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Troubleshooting the DHCP Relay Agent

Updated: January 21, 2005

Applies To: Windows Server 2003, Windows Server 2003 R2, Windows Server 2003 with SP1, Windows Server 2003 with SP2

Troubleshooting the DHCP Relay Agent

What problem are you having?

The DHCP Relay Agent is not providing relay services for DHCP clients on a network segment.

Cause:  The interface on the server running Routing and Remote Access that connects to the network segment where the DHCP clients are located is not added to the DHCP Relay Agent IP routing protocol.

Solution:  Verify that the interface on the server running Routing and Remote Access that connects to the network segment where the DHCP clients are located is added to the DHCP Relay Agent IP routing protocol.

See also:  Enable the DHCP Relay Agent on a router interface

Cause:  The Relay DHCP packets check box is not selected for the DHCP Relay Agent interface that is connected to the network segment where the DHCP clients are located.

Solution:  Verify that the Relay DHCP packets check box is selected for the DHCP Relay Agent interface that is connected to the network segment where the DHCP clients are located.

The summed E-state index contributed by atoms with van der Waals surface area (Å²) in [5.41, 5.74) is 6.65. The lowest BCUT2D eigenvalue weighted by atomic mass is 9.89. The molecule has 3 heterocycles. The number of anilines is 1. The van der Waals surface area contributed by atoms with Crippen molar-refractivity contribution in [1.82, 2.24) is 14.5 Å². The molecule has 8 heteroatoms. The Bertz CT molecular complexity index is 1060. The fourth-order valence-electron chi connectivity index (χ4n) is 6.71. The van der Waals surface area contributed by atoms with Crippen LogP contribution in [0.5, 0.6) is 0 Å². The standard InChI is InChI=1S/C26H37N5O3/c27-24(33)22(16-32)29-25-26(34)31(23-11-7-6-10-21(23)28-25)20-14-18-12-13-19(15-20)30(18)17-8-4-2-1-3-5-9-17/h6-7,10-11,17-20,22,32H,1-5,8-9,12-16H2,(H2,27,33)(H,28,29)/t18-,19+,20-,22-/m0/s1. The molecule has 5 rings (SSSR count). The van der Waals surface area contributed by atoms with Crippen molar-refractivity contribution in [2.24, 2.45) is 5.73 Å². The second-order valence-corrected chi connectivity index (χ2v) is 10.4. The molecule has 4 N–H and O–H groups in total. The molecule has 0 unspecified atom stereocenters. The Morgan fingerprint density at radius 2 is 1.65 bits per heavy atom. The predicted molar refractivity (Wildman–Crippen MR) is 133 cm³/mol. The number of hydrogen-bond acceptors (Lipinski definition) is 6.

Cause:  The IP addresses of DHCP servers configured on the global properties of the DHCP Relay Agent are incorrect.

Solution:  Verify that the IP addresses of DHCP servers configured on the global properties of the DHCP Relay Agent are the correct IP addresses for DHCP servers on your internetwork.

See also:  Configure global DHCP Relay Agent properties

Cause:  The correctly configured DHCP servers are not reachable.

Solution:  From the router with the DHCP Relay Agent enabled, use the ping command to ping each of the DHCP servers that are configured in the global DHCP Relay Agent dialog box. If you cannot ping the DHCP servers from the DHCP Relay Agent router, troubleshoot the lack of connectivity between the DHCP Relay Agent router and the DHCP server or servers.

See also:  Troubleshooting TCP/IP

Cause:  IP packet filtering is preventing the receiving (through input filters) or sending (through output filters) of DHCP traffic.

Solution:  Verify that IP packet filtering on the router interfaces is not preventing the receiving (through input filters) or sending (through output filters) of DHCP traffic. DHCP traffic uses the User Datagram Protocol (UDP) ports of 67 and 68.

See also:  Manage Packet Filters

Cause:  TCP/IP filtering is preventing the receiving of DHCP traffic.

Solution:  Verify that TCP/IP filtering on the router interfaces is not preventing the receiving of DHCP traffic. DHCP traffic uses the UDP ports of 67 and 68.

See also:  Configure TCP/IP to use TCP/IP filtering

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